Pope Francis visits Colombia as peace deal continues to polarise
Pontiff arrives to give momentum to process still facing tough challenges
Pope Francis is welcomed by the president of Colombia, Juan Manuel Santos, and first lady Maria Clemencia de Santos, on his arrival in Bogotá, Colombia on Wednesday. Photograph: Alessandro Di Meo/EPA
The memory of the land mine that tore off the leg of Helena González’s nephew years ago is still fresh. González (25), has spent much of her life fearing more attacks by Colombia’s Marxist rebels against her family. And last year, when given the chance to vote on a peace agreement to end a half-century of conflict, she joined the majority of Colombians in voting against the deal.
“The pope may forgive them,” González said, coming out of church in the capital, Bogotá, this week. “But in my heart I don’t forgive them. I am still reconciling it all.” As Pope Francis arrived in Colombia on Wednesday for a six-day visit, the challenge before the leader of the Roman Catholic Church was clear: nudging the country, torn apart by 52 years of war, toward a peace with former guerrillas that remains controversial in the eyes of many of the war’s victims.
“It’s dangerous ground for Pope Francis,” said Hosffman Ospino, a Colombian theologian at Boston College. “Half of the country disagrees with the peace process.”
On the surface, much has gone well for the peace accords between the Colombian government and the Revolutionary Armed Forces of Colombia, known by their acronym, Farc. After failing in the referendum, the government reworked the deal and passed it through Congress, sidestepping voters. About 7,000 rebels left the jungle, gave up weapons and are returning to civilian life.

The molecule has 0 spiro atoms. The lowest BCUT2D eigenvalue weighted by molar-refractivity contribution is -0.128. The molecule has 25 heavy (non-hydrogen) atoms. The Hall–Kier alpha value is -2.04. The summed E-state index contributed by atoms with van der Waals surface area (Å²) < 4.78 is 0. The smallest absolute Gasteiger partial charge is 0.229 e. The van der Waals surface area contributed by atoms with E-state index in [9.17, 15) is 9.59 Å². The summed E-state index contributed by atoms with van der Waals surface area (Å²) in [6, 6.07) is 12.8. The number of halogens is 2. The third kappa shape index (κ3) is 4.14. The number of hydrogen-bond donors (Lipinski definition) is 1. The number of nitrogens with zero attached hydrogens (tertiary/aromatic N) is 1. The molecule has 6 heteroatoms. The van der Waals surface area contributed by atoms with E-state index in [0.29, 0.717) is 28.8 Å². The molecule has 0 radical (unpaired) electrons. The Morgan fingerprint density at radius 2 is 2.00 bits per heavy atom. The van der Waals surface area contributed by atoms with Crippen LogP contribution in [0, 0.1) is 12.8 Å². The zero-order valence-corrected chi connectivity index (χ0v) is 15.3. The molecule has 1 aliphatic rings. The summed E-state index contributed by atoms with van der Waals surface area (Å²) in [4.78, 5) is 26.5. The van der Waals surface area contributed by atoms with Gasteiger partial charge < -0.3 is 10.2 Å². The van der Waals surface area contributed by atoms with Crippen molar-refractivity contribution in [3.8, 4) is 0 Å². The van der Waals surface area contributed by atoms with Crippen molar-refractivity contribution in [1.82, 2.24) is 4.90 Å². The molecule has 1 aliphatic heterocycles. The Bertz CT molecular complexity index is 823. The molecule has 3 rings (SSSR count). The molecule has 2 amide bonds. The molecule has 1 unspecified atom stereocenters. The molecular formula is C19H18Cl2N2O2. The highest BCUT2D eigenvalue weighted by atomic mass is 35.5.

But for González and thousands of others, the conflict left lasting scars. An estimated 220,000 people were killed as rebels battled government and paramilitary groups from isolated mountains to city streets. At least six million people were displaced by the conflict.
Public opinion has edged up – slightly – in favour of the deal signed by President Juan Manuel Santos. But the country is still as divided as ever at a time when rebels are meant to be starting new lives among civilians. “One of the challenges to understand the dynamic here is the polarisation the conflict left behind,” Ospino said.
Francis’s visit to Colombia is the first papal trip to the country since 1986, when the war was still raging and much of the country was off-limits to Pope John Paul II. This time, Francis has more freedom to travel the country and meet his flock, celebrating Mass in Bogotá on Thursday, beatifying clerics killed in the war on Friday in the city of Villavicencio, and on Saturday and Sunday visiting Medellín and Cartagena, both of which have staged remarkable turnarounds in recent years.
“‘Let us take the first step’ is the theme of this journey,” Francis said in a video message to Colombians on Monday. “Peace is what Colombia has sought for a long time, and it is working to achieve it.”
For Francis, the trip is a rare victory in what has been a frustrated run of diplomacy by the Vatican in the region. The pontiff was an important player in starting secret negotiations between the United States and Cuba that initially led to the end of another cold war-era conflict when the two countries agreed to restart diplomatic relations in 2014.
The Vatican has also tried to leverage its moral authority in Venezuela, where President Nicolás Maduro has engaged in repression of protesters that has left at least 120 people dead. The church tried to mediate negotiations between opposition politicians and the government, but Maduro has widened his crackdown and now runs what many call a dictatorship.